Survey Reports

Akita Sake Brewers Convinced of Chicago's Sake Market Growth

Nov 2, 2011


Ms.Linda Kawabata (right) and an American chef

Following the success of their May 2011 sake tasting , the Consulate General of Japan at Chicago and JETRO Chicago, in cooperation with Akita Prefecture Government, organized another Japanese Sake Tasting & Pairing for professionals on November 2nd. Held again at Kendall College, this event brought over 85 buyers, chefs, restaurateurs, retailers, wholesalers, and culinary associations, educators and students together with 15 exhibitors promoting their sakes. U.S. importers and distributors as well as five sake brewers from Akita, Japan participated, three of whom are members of the Akita Sake Promotion and Export Council (ASPEC). Akita Prefecture, in the Tohoku region of northern Japan is known for high quality rice farming and is one of the country's most prolific sake brewing regions. Its renowned microbreweries produce a wide range of sakes and attendees were able to try 16 of Akita's best ones. In all, over 60 sake brands and several shochus were offered for sampling so attendees had the opportunity to learn to distinguish between many types, strengths and flavor profiles in one setting.

In opening the afternoon event, Consul General of Japan at Chicago Yoshifumi Okamura explained that sake is a Japanese business person's source of energy that is consumed both at the local izakaya and with family. He invited the guests to take advantage of this great opportunity to try Akita sake produced with the prefecture's famous rice. Sake is often drunk with food and most of the brands exhibited were described along with what foods they pair with best. These ranged from sashimi and light, delicate dishes to hearty or rich fare. Linda Noel Kawabata, USA Brand Manager of ASPEC recommends having soft cheese and liver pate with sake. In presenting an example of a dish which pairs well with many sakes, Chef Shin Thompson, Chef and Owner of Bonsoiree in Chicago, created his umami-rich Thai Curry Lobster Bisque for attendees to taste. Many of his American customers he said are asking which sakes compliment his restaurant's French-Japanese fusion cuisine. Attendees were also given samples of non-Japanese dishes which can be enhanced with sake, for example tempura shrimp with ponzu and tomatoes with mozzarella and basil pesto prepared by Kendall College students.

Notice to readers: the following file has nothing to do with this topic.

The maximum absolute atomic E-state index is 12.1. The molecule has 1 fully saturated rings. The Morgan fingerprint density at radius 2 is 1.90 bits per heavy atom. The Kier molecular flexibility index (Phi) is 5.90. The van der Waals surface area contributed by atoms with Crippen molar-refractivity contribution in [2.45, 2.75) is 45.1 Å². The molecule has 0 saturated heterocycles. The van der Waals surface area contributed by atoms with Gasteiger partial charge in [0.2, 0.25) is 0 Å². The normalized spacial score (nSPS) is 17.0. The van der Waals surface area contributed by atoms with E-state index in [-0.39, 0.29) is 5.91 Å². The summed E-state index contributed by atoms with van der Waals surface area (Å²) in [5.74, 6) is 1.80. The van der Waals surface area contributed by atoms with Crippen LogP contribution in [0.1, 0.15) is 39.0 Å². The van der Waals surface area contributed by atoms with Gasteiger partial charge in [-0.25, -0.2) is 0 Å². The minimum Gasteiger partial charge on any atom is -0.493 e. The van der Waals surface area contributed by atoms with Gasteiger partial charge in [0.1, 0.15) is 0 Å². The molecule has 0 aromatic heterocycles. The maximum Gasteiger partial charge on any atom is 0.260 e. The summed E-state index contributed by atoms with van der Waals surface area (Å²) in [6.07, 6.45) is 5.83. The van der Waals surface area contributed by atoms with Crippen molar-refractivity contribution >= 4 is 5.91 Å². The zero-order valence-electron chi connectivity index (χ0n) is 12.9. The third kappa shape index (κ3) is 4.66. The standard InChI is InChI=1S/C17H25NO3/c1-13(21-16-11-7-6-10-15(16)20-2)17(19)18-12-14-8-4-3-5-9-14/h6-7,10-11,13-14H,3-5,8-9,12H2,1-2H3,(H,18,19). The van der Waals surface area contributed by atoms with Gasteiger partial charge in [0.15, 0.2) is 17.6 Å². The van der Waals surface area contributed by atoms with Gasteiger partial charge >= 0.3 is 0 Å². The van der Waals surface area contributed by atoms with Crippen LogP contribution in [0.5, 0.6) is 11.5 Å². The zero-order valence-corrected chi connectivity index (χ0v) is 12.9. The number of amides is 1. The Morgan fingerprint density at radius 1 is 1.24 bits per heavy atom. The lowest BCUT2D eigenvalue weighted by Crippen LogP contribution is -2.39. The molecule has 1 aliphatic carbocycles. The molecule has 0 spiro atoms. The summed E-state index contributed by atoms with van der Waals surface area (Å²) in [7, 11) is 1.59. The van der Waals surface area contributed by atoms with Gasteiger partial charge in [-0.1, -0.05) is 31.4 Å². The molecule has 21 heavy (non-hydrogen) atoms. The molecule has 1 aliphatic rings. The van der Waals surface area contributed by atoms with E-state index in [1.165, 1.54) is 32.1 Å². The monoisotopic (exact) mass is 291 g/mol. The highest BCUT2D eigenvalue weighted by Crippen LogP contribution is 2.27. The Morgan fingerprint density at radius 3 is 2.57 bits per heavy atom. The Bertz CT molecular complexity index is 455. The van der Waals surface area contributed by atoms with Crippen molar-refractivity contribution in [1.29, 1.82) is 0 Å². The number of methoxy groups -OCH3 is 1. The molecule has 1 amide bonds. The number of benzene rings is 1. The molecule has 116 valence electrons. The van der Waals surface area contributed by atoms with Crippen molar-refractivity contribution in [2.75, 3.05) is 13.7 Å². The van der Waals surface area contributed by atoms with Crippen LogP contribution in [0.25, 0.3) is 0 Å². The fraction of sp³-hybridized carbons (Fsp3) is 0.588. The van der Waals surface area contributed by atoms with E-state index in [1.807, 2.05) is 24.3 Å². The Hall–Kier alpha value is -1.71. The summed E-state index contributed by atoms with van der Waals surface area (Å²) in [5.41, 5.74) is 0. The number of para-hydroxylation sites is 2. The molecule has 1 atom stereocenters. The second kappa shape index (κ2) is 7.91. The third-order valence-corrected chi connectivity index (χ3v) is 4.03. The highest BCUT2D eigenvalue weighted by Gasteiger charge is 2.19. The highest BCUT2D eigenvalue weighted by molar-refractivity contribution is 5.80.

That same evening, the Japan America Society of Chicago also hosted a sake tasting at a fine Chicago restaurant to educate American consumers in sake. In addition to the sake tastings, brewers from Japan visited Chicago restaurants and fine wine shops and met with restaurateurs, chefs and sommeliers to get reviews of their sakes and to improve their understanding of the local market. Many of Akita's sake brewers were convinced that Chicago's sake market is growing and some of them have already committed to bringing their best sakes to Chicago in the near future.

Promoting Japan's alcohol industry's sales abroad has become a focus of the Japanese government's push to increase Japan's exports of its unique and quality foods and beverages. Mr. Takeshi Oi, President of ASPEC, mentioned Chicago's sake market is growing, especially recently, which is why they chose to come here. More restaurants are expanding their sake lists and many newly opened restaurants offer sake. A representative of the Consulate General office noted that this was the first time to hold two sake events in one year here. The decision was based on the strong interest they felt from area food professionals. Unlike in Los Angeles and New York, Chicago has no large scale sake tastings put on by sake importers or distributors so that is why it is important for the Japanese government bodies to hold these events for the food industry.